- The homosphere and heterosphere are defined by whether the atmospheric gases are well mixed. In the homosphere the chemical composition of the atmosphere does not depend on molecular weight because the gases are mixed by turbulence. The homosphere includes the troposphere, stratosphere, and mesosphere. Above the turbopause at about 100 km (62 mi; 330,000 ft) (essentially corresponding to the mesopause), the composition varies with altitude. This is because the distance that particles can move without colliding with one another is large compared with the size of motions that cause mixing. This allows the gases to stratify by molecular weight, with the heavier ones such as oxygen and nitrogen present only near the bottom of the heterosphere. The upper part of the heterosphere is composed almost completely of hydrogen, the lightest element.
- The planetary boundary layer is the part of the troposphere that is nearest the Earth's surface and is directly affected by it, mainly through turbulent diffusion. During the day the planetary boundary layer usually is well-mixed, while at night it becomes stably stratified with weak or intermittent mixing. The depth of the planetary boundary layer ranges from as little as about 100 m on clear, calm nights to 3000 m or more during the afternoon in dry regions.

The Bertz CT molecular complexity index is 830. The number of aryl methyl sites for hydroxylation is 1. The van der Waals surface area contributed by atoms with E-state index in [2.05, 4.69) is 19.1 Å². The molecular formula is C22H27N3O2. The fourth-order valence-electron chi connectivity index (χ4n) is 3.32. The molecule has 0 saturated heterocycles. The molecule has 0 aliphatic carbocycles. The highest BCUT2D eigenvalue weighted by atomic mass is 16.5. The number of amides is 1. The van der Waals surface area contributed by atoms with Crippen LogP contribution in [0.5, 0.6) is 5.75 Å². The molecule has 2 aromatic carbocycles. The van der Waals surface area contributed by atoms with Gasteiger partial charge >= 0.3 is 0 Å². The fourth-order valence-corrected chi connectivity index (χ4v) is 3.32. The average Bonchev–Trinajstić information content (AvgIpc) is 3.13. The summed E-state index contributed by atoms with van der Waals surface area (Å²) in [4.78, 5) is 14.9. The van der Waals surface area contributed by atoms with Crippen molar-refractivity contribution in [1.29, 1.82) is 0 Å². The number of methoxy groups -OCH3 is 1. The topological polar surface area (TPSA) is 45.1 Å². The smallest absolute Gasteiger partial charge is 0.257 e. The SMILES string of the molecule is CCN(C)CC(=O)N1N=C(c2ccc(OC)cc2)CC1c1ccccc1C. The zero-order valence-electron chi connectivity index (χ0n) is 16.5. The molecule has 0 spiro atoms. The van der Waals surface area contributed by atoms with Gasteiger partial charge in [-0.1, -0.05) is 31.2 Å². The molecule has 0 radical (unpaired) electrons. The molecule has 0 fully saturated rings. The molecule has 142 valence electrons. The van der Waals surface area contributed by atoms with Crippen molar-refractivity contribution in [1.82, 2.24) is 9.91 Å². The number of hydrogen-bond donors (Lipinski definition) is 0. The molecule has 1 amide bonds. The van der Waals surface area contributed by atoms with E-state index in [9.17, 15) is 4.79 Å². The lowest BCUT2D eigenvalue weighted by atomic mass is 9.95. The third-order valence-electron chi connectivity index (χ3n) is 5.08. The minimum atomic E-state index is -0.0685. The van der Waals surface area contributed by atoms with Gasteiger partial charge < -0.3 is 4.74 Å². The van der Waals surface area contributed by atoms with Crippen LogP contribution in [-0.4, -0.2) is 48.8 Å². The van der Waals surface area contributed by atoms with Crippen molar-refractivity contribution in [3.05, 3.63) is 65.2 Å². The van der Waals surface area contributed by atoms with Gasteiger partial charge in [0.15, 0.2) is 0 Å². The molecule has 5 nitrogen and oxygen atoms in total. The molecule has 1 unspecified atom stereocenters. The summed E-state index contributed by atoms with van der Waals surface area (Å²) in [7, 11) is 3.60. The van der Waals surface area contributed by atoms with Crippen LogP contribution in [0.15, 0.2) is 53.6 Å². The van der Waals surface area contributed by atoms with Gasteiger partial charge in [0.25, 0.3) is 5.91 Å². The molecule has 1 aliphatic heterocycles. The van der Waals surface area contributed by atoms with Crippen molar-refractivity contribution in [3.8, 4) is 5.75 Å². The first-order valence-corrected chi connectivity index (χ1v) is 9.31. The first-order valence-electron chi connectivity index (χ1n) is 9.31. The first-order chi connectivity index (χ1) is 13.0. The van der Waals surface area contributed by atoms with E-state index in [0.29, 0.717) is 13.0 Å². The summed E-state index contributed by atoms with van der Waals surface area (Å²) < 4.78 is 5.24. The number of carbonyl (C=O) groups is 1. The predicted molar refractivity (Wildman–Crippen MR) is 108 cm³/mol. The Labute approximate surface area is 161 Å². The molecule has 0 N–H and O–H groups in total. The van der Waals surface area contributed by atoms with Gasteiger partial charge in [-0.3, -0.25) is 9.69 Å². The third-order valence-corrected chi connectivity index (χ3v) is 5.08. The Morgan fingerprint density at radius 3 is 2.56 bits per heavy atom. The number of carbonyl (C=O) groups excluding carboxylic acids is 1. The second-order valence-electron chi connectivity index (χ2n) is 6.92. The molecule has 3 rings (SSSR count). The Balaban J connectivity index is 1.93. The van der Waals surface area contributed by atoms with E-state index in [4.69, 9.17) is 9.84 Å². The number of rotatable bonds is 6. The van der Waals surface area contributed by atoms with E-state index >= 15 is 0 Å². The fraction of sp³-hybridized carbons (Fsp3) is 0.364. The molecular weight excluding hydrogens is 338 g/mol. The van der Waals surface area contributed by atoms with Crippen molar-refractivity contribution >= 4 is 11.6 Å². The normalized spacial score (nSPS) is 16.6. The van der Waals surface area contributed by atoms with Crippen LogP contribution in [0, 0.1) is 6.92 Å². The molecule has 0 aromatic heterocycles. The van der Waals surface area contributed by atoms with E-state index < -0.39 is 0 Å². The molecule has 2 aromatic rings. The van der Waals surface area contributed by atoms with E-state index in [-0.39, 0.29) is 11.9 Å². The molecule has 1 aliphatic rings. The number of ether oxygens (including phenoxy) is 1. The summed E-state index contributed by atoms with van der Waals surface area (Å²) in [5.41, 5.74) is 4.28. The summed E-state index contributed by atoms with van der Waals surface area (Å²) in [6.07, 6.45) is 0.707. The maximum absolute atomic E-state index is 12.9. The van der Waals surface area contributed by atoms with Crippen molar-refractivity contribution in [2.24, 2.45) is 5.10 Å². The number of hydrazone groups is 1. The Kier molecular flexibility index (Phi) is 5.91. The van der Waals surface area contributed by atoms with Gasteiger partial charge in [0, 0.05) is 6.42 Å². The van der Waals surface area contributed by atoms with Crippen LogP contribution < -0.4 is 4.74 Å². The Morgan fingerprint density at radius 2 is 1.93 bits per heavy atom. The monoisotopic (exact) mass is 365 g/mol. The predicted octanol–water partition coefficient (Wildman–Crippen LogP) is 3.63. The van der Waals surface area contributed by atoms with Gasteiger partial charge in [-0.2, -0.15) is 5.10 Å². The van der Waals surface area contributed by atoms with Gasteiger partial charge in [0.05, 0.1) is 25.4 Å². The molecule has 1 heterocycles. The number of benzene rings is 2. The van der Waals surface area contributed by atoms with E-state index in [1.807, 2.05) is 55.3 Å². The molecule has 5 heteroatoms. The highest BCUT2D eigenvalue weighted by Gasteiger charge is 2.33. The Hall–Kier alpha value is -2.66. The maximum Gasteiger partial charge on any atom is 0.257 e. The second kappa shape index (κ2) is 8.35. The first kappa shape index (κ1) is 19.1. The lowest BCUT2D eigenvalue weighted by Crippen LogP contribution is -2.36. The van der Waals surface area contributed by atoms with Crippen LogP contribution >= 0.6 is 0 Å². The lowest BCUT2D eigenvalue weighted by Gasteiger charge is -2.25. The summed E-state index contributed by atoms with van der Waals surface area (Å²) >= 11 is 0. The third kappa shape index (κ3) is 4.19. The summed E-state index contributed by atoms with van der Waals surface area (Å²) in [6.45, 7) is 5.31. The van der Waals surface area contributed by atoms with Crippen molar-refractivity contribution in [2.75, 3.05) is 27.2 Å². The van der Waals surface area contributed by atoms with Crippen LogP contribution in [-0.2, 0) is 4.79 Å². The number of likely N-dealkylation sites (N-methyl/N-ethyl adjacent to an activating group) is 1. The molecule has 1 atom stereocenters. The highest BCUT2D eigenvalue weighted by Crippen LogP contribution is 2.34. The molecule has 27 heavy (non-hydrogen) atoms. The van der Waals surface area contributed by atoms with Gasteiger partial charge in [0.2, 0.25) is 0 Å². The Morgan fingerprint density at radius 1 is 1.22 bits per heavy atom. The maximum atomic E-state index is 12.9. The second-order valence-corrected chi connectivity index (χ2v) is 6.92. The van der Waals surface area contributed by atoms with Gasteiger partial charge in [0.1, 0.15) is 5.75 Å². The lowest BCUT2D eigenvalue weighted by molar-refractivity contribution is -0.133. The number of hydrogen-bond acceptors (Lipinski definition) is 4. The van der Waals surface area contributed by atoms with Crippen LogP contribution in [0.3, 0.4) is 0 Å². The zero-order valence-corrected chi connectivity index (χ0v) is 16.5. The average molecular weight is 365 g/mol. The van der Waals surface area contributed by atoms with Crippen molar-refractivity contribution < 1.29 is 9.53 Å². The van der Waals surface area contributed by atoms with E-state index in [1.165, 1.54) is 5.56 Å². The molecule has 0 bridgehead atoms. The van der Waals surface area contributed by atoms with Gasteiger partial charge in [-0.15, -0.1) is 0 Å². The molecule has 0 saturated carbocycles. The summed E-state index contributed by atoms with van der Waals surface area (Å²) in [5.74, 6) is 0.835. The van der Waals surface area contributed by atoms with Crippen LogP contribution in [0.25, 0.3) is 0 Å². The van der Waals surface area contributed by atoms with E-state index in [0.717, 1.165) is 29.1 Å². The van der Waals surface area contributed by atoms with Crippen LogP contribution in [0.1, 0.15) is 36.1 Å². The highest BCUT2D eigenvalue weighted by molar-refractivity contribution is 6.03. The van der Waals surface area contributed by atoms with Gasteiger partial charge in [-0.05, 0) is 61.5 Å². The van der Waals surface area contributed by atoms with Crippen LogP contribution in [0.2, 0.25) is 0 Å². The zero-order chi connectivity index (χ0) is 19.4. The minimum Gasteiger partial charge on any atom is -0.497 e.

Pressure and thickness
The average atmospheric pressure at sea level is 1 standard atmosphere (atm)=101.3 kPa (kilopascals)=14.7 psi (pounds per square inch)=760 torr=29.92 inches of mercury (symbol Hg). Total atmospheric mass is 5.1480×1018 kg (1.135×1019 lb), about 2.5% less than would be inferred from the average sea level pressure and the Earth's area of 51007.2 megahectares, this portion being displaced by the Earth's mountainous terrain. Atmospheric pressure is the total weight of the air above unit area at the point where the pressure is measured. Thus air pressure varies with location and weather.
If the atmosphere had a uniform density, it would terminate abruptly at an altitude of 8.50 km (27,900 ft).[clarification needed] It actually decreases exponentially with altitude, dropping by half every 5.6 km (18,000 ft) or by a factor of 1/e every 7.64 km (25,100 ft), the average scale height of the atmosphere below 70 km (43 mi; 230,000 ft). However, the atmosphere is more accurately modeled with a customized equation for each layer that takes gradients of temperature, molecular composition, solar radiation and gravity into account.
In summary, the mass of Earth's atmosphere is distributed approximately as follows:
- 50% is below 5.6 km (18,000 ft).
- 90% is below 16 km (52,000 ft).
- 99.99997% is below 100 km (62 mi; 330,000 ft), the Kármán line. By international convention, this marks the beginning of space where human travelers are considered astronauts.
By comparison, the summit of Mt. Everest is at 8,848 m (29,029 ft); commercial airliners typically cruise between 10 km (33,000 ft) and 13 km (43,000 ft) where the thinner air improves fuel economy; weather balloons reach 30.4 km (100,000 ft) and above; and the highest X-15 flight in 1963 reached 108.0 km (354,300 ft).